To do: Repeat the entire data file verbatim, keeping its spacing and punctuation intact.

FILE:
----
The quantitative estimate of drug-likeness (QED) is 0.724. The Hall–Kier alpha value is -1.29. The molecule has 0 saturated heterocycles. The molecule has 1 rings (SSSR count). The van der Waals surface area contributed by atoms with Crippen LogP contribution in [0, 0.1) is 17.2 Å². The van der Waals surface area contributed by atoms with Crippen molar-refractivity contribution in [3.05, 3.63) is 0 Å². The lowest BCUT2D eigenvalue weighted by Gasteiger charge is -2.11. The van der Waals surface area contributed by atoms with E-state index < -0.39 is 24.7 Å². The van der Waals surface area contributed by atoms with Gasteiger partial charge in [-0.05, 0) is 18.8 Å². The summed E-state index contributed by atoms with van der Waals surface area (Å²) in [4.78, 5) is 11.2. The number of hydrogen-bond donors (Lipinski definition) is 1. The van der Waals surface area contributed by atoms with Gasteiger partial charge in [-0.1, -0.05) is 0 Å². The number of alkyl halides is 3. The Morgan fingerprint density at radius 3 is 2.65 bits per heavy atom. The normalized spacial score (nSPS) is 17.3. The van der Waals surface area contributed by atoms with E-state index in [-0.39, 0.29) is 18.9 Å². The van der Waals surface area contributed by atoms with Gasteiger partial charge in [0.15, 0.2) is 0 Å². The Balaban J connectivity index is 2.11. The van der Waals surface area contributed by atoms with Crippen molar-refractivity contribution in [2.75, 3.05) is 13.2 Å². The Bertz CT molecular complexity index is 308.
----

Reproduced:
The quantitative estimate of drug-likeness (QED) is 0.724. The Hall–Kier alpha value is -1.29. The molecule has 0 saturated heterocycles. The molecule has 1 rings (SSSR count). The van der Waals surface area contributed by atoms with Crippen LogP contribution in [0, 0.1) is 17.2 Å². The van der Waals surface area contributed by atoms with Crippen molar-refractivity contribution in [3.05, 3.63) is 0 Å². The lowest BCUT2D eigenvalue weighted by Gasteiger charge is -2.11. The van der Waals surface area contributed by atoms with E-state index < -0.39 is 24.7 Å². The van der Waals surface area contributed by atoms with Gasteiger partial charge in [-0.05, 0) is 18.8 Å². The summed E-state index contributed by atoms with van der Waals surface area (Å²) in [4.78, 5) is 11.2. The number of hydrogen-bond donors (Lipinski definition) is 1. The van der Waals surface area contributed by atoms with Gasteiger partial charge in [-0.1, -0.05) is 0 Å². The number of alkyl halides is 3. The Morgan fingerprint density at radius 3 is 2.65 bits per heavy atom. The normalized spacial score (nSPS) is 17.3. The van der Waals surface area contributed by atoms with E-state index in [-0.39, 0.29) is 18.9 Å². The van der Waals surface area contributed by atoms with Gasteiger partial charge in [0.15, 0.2) is 0 Å². The Balaban J connectivity index is 2.11. The van der Waals surface area contributed by atoms with Crippen molar-refractivity contribution in [2.75, 3.05) is 13.2 Å². The Bertz CT molecular complexity index is 308.